Skip to content

What is IoT Botnet? How does it affect the Internet of Things?

Before we attempt to understand Botnets we need to understand what an IoT is. IoT stands for Internet Of Things which is a term used to describe a network of interconnected devices.

Now a Botnet is a network of IoTs that are infected and controlled by malware.

Users are often unaware of such Botnets lurking in their IoT network. Infected networks are controlled remotely by perpetrators and often used to send spam email, generate malicious traffic for DDOS attacks or engage in redirecting fraudulent Ad traffic to sites and run misleading campaigns.

How does Botnet affect IoT?

Botnet infections occur through malware such as Trojan Horse. Once it gains access, the Botnet malware automatically scans the victim’s system for entry points — often unpatched vulnerabilities in the system or outdated software.

Once settled in, the malware lays dormant waiting for the opportunity to spread its reach to other devices on your network. The goal of the Botnet malware is to spread to as many devices as possible. After infecting enough devices, the attacker activates the program and starts to issue commands either via a client-server or a peer-to-peer network.

It’s hard for users to detect Botnet malware due to the fact that they lay dormant until the attacker activates them and even when they are activated they are programmed to skim off the victim’s resource to keep them undetectable due to their large numbers. It is one of the primary reasons why they are programmed to spread to as many devices as they could and stay inactive until they have a sizable chunk of resource to deploy.

Also read: What is a Honeypot attack? How to deploy it

Some notable Botnet attacks

Hackers behind cyber attacks in parts of Asia, EU, North America identified

Mirai

In late 2016, a powerful record-setting DDoS attack was observed worldwide, which later traced back to a malware called Mirai. The DDoS was carried out by Botnets primarily consisting of router and CCTV cameras.

The Mirai malware mainly targeted routers and CCTV since many users often failed to reset their device’s factory default passwords.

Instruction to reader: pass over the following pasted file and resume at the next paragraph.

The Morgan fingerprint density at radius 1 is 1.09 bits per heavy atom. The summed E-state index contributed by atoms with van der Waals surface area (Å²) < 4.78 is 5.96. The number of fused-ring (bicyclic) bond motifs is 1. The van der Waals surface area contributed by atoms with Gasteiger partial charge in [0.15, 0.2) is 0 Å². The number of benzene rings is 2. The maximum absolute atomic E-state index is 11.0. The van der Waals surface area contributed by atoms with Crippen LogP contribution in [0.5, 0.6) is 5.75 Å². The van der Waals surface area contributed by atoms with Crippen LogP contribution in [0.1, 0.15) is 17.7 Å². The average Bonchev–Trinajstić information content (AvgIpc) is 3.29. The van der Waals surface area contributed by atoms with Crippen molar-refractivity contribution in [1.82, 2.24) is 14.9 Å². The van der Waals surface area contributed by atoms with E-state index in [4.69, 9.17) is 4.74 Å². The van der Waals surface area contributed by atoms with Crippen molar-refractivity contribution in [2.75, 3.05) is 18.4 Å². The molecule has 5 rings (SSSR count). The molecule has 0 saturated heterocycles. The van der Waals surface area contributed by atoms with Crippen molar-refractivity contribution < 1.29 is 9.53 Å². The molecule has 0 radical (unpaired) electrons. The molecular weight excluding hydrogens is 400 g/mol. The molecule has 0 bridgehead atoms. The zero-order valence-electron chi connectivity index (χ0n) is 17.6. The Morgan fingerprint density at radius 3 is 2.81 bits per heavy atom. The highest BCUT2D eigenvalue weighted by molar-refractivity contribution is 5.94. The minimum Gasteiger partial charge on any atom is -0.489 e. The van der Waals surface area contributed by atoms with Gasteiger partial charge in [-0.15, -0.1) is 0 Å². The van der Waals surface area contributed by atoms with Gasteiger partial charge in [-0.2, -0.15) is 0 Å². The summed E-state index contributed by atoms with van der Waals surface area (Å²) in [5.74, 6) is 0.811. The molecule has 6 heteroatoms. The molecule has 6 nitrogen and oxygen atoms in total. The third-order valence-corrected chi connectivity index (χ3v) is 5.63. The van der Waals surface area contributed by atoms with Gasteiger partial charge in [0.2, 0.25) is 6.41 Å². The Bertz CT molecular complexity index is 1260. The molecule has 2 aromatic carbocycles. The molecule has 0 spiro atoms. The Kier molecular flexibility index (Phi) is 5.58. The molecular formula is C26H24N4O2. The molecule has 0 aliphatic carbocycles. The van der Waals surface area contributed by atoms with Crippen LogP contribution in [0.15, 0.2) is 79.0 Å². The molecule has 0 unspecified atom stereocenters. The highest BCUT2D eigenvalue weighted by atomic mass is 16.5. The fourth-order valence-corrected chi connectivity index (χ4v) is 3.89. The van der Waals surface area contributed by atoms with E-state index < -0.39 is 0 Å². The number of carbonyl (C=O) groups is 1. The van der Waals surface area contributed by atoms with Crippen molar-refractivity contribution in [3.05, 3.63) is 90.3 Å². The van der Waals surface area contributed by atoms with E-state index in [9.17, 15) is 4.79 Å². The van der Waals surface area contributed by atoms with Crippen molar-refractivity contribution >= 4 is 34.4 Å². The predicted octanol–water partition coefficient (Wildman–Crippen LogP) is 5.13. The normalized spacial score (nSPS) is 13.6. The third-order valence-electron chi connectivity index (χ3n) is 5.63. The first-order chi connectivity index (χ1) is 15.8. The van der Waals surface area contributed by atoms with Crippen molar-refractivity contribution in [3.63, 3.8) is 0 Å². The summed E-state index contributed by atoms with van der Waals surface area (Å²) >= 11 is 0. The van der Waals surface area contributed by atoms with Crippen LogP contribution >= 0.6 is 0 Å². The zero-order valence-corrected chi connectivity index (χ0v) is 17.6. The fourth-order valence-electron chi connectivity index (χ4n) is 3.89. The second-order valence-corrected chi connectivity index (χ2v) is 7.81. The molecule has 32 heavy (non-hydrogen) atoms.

Srizbi

The Botnet Srizbi discovered in 2007 was the most massive Botnet infection in the world at that time. It was also the Ron Paul (A ’07 US presidential candidate) spam Botnet. It supposedly sent around 60 million spam emails a day promoting Paul’s run.

It was later shut down by California based hosting provider McColo when they discovered that the attackers/supporters were using their hosting services for the spammy campaign.

Gameover Zeus

A successor to the original Botnet named Zeus, Gameover Zeus employed peer-to-peer network approach to affect its victims. PTP made it harder for security experts and the authorities to catch the perpetrators behind the attack.

The hunt was so severe that the US-based FBI offered a $3 million bounty for one Evgeniy Bogachev, who was the alleged mastermind behind the attack. Bogachev is still at large and more advanced versions of the Gameover Zeus Botnet has since emerged in the interwebs.

Also read: Alexa! How safe am I? A look at the dark side of smart tech

How can we protect our devices from Botnet attacks?

What all data does your browser collect about you? Here are 7 types

Botnets are evolving, and with each iteration, it can be challenging to protect your device from a Botnet attack, but there are some tips that should keep your bases covered.

  • Install reliable antivirus software and keep it updated.
  • Be careful about where you click, open or download on the internet.
  • Allow your OS and your software to automatically update as many developers immediately push out patches when there is a security breach.
  • Keep an eye on the process tab on your task manager for any strange or unidentified program.
  • Always change your device’s factory default password.

With increased connectivity features with all our smart devices, attackers have newer ways to exploit our devices for nefarious purposes we have to be vigilant with them as our property and personal security is at stake in the world of IoT.

Also read: 4 critical security threats the IoT boom poses

Hello There!

If you like what you read, please support our publication by sharing it with your friends, family and colleagues. We're an ad-supported publication. So, if you're running an Adblocker, we humbly request you to whitelist us.

Share on facebook
Share on whatsapp
Share on twitter
Share on reddit
Share on linkedin
Share on pocket
Share on pinterest
Share on telegram
Share on stumbleupon
Share on digg
Share on tumblr
Share on email
Share on skype
Share on xing
Share on vk
Share on odnoklassniki
Share on mix








>